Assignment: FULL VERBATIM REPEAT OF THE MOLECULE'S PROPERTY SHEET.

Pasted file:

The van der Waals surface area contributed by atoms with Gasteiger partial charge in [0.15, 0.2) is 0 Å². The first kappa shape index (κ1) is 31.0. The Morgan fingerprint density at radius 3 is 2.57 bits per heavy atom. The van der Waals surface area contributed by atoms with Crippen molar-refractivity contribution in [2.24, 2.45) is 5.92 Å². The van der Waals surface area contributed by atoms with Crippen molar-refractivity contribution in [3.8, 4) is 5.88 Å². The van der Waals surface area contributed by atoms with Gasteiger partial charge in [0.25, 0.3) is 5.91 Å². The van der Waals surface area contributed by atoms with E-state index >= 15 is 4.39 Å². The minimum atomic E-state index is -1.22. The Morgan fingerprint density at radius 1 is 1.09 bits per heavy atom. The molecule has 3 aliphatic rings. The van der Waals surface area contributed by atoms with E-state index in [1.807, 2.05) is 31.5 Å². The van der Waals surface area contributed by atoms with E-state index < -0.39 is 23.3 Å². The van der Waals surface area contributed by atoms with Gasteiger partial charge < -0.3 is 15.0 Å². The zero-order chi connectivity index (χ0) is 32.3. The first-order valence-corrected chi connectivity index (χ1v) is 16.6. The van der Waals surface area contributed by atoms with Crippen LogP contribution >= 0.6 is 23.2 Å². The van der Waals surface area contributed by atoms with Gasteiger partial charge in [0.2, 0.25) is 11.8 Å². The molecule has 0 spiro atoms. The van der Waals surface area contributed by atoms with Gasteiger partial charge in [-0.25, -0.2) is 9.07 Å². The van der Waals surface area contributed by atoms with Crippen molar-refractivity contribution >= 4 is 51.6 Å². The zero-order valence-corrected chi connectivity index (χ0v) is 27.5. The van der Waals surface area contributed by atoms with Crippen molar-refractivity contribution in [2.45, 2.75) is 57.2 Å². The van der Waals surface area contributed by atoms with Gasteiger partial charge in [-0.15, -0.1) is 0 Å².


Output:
The van der Waals surface area contributed by atoms with Gasteiger partial charge in [0.15, 0.2) is 0 Å². The first kappa shape index (κ1) is 31.0. The Morgan fingerprint density at radius 3 is 2.57 bits per heavy atom. The van der Waals surface area contributed by atoms with Crippen molar-refractivity contribution in [2.24, 2.45) is 5.92 Å². The van der Waals surface area contributed by atoms with Crippen molar-refractivity contribution in [3.8, 4) is 5.88 Å². The van der Waals surface area contributed by atoms with Gasteiger partial charge in [0.25, 0.3) is 5.91 Å². The van der Waals surface area contributed by atoms with E-state index >= 15 is 4.39 Å². The minimum atomic E-state index is -1.22. The Morgan fingerprint density at radius 1 is 1.09 bits per heavy atom. The molecule has 3 aliphatic rings. The van der Waals surface area contributed by atoms with E-state index in [1.807, 2.05) is 31.5 Å². The van der Waals surface area contributed by atoms with E-state index < -0.39 is 23.3 Å². The van der Waals surface area contributed by atoms with Gasteiger partial charge < -0.3 is 15.0 Å². The zero-order chi connectivity index (χ0) is 32.3. The first-order valence-corrected chi connectivity index (χ1v) is 16.6. The van der Waals surface area contributed by atoms with Crippen LogP contribution >= 0.6 is 23.2 Å². The van der Waals surface area contributed by atoms with Gasteiger partial charge in [0.2, 0.25) is 11.8 Å². The molecule has 0 spiro atoms. The van der Waals surface area contributed by atoms with Gasteiger partial charge in [-0.25, -0.2) is 9.07 Å². The van der Waals surface area contributed by atoms with Crippen molar-refractivity contribution >= 4 is 51.6 Å². The zero-order valence-corrected chi connectivity index (χ0v) is 27.5. The van der Waals surface area contributed by atoms with Crippen molar-refractivity contribution in [2.45, 2.75) is 57.2 Å². The van der Waals surface area contributed by atoms with Gasteiger partial charge in [-0.15, -0.1) is 0 Å².